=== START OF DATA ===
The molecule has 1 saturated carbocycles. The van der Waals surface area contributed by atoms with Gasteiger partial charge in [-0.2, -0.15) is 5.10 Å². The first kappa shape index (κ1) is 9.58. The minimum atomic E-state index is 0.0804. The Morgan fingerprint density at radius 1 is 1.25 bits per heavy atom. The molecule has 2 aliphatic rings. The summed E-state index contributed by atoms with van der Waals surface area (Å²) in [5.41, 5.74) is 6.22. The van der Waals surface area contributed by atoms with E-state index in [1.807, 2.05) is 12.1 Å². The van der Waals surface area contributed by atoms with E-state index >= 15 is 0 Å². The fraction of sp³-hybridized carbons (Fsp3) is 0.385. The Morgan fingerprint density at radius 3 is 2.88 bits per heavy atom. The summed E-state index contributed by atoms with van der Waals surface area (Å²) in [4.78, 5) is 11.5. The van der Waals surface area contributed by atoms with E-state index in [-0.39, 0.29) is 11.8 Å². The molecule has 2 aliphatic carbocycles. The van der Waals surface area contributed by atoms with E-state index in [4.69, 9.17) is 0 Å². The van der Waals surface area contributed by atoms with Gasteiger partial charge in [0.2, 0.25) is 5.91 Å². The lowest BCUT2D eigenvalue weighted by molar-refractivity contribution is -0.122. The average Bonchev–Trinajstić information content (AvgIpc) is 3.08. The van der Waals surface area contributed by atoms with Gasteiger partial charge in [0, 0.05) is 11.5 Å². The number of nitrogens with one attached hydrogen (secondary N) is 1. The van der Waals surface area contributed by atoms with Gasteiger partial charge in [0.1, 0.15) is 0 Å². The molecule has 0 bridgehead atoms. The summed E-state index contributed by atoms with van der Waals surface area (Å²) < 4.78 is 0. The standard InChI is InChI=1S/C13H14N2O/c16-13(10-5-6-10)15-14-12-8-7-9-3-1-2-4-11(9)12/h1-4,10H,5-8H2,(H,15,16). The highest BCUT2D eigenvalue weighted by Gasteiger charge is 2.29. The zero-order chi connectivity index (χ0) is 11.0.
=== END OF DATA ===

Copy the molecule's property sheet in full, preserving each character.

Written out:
The molecule has 1 saturated carbocycles. The van der Waals surface area contributed by atoms with Gasteiger partial charge in [-0.2, -0.15) is 5.10 Å². The first kappa shape index (κ1) is 9.58. The minimum atomic E-state index is 0.0804. The Morgan fingerprint density at radius 1 is 1.25 bits per heavy atom. The molecule has 2 aliphatic rings. The summed E-state index contributed by atoms with van der Waals surface area (Å²) in [5.41, 5.74) is 6.22. The van der Waals surface area contributed by atoms with E-state index in [1.807, 2.05) is 12.1 Å². The van der Waals surface area contributed by atoms with E-state index >= 15 is 0 Å². The fraction of sp³-hybridized carbons (Fsp3) is 0.385. The Morgan fingerprint density at radius 3 is 2.88 bits per heavy atom. The summed E-state index contributed by atoms with van der Waals surface area (Å²) in [4.78, 5) is 11.5. The van der Waals surface area contributed by atoms with E-state index in [-0.39, 0.29) is 11.8 Å². The molecule has 2 aliphatic carbocycles. The van der Waals surface area contributed by atoms with E-state index in [4.69, 9.17) is 0 Å². The van der Waals surface area contributed by atoms with Gasteiger partial charge in [0.2, 0.25) is 5.91 Å². The lowest BCUT2D eigenvalue weighted by molar-refractivity contribution is -0.122. The average Bonchev–Trinajstić information content (AvgIpc) is 3.08. The van der Waals surface area contributed by atoms with Gasteiger partial charge in [0, 0.05) is 11.5 Å². The number of nitrogens with one attached hydrogen (secondary N) is 1. The van der Waals surface area contributed by atoms with Gasteiger partial charge in [0.1, 0.15) is 0 Å². The molecule has 0 bridgehead atoms. The summed E-state index contributed by atoms with van der Waals surface area (Å²) < 4.78 is 0. The standard InChI is InChI=1S/C13H14N2O/c16-13(10-5-6-10)15-14-12-8-7-9-3-1-2-4-11(9)12/h1-4,10H,5-8H2,(H,15,16). The highest BCUT2D eigenvalue weighted by Gasteiger charge is 2.29. The zero-order chi connectivity index (χ0) is 11.0.